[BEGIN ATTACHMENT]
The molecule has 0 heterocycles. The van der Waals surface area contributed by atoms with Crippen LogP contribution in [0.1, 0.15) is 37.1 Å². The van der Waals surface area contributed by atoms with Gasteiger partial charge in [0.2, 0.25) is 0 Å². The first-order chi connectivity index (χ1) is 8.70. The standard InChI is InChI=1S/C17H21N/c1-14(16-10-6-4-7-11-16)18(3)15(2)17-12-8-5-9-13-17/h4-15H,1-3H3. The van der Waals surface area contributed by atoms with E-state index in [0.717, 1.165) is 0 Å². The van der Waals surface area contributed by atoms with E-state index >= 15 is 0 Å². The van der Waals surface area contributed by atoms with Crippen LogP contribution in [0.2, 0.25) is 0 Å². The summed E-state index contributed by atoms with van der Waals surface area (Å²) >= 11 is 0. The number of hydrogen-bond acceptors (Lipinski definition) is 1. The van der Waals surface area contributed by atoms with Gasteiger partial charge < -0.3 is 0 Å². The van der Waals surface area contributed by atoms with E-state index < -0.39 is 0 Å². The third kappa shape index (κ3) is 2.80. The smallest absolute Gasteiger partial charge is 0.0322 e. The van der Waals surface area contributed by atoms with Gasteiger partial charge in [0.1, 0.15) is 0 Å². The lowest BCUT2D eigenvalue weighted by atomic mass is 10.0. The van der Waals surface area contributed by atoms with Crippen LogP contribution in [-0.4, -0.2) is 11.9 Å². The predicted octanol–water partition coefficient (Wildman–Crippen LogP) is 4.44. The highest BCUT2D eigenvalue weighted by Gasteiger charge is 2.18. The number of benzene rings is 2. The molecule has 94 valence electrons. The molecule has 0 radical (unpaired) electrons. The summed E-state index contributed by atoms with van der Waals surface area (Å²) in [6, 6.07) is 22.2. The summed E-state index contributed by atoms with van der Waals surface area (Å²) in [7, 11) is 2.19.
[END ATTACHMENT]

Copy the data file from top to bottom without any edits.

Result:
The molecule has 0 heterocycles. The van der Waals surface area contributed by atoms with Crippen LogP contribution in [0.1, 0.15) is 37.1 Å². The van der Waals surface area contributed by atoms with Gasteiger partial charge in [0.2, 0.25) is 0 Å². The first-order chi connectivity index (χ1) is 8.70. The standard InChI is InChI=1S/C17H21N/c1-14(16-10-6-4-7-11-16)18(3)15(2)17-12-8-5-9-13-17/h4-15H,1-3H3. The van der Waals surface area contributed by atoms with E-state index in [0.717, 1.165) is 0 Å². The van der Waals surface area contributed by atoms with E-state index >= 15 is 0 Å². The van der Waals surface area contributed by atoms with Crippen LogP contribution in [0.2, 0.25) is 0 Å². The summed E-state index contributed by atoms with van der Waals surface area (Å²) >= 11 is 0. The number of hydrogen-bond acceptors (Lipinski definition) is 1. The van der Waals surface area contributed by atoms with Gasteiger partial charge < -0.3 is 0 Å². The van der Waals surface area contributed by atoms with E-state index < -0.39 is 0 Å². The third kappa shape index (κ3) is 2.80. The smallest absolute Gasteiger partial charge is 0.0322 e. The van der Waals surface area contributed by atoms with Gasteiger partial charge in [0.1, 0.15) is 0 Å². The lowest BCUT2D eigenvalue weighted by atomic mass is 10.0. The van der Waals surface area contributed by atoms with Crippen LogP contribution in [-0.4, -0.2) is 11.9 Å². The predicted octanol–water partition coefficient (Wildman–Crippen LogP) is 4.44. The highest BCUT2D eigenvalue weighted by Gasteiger charge is 2.18. The number of benzene rings is 2. The molecule has 94 valence electrons. The molecule has 0 radical (unpaired) electrons. The summed E-state index contributed by atoms with van der Waals surface area (Å²) in [6, 6.07) is 22.2. The summed E-state index contributed by atoms with van der Waals surface area (Å²) in [7, 11) is 2.19.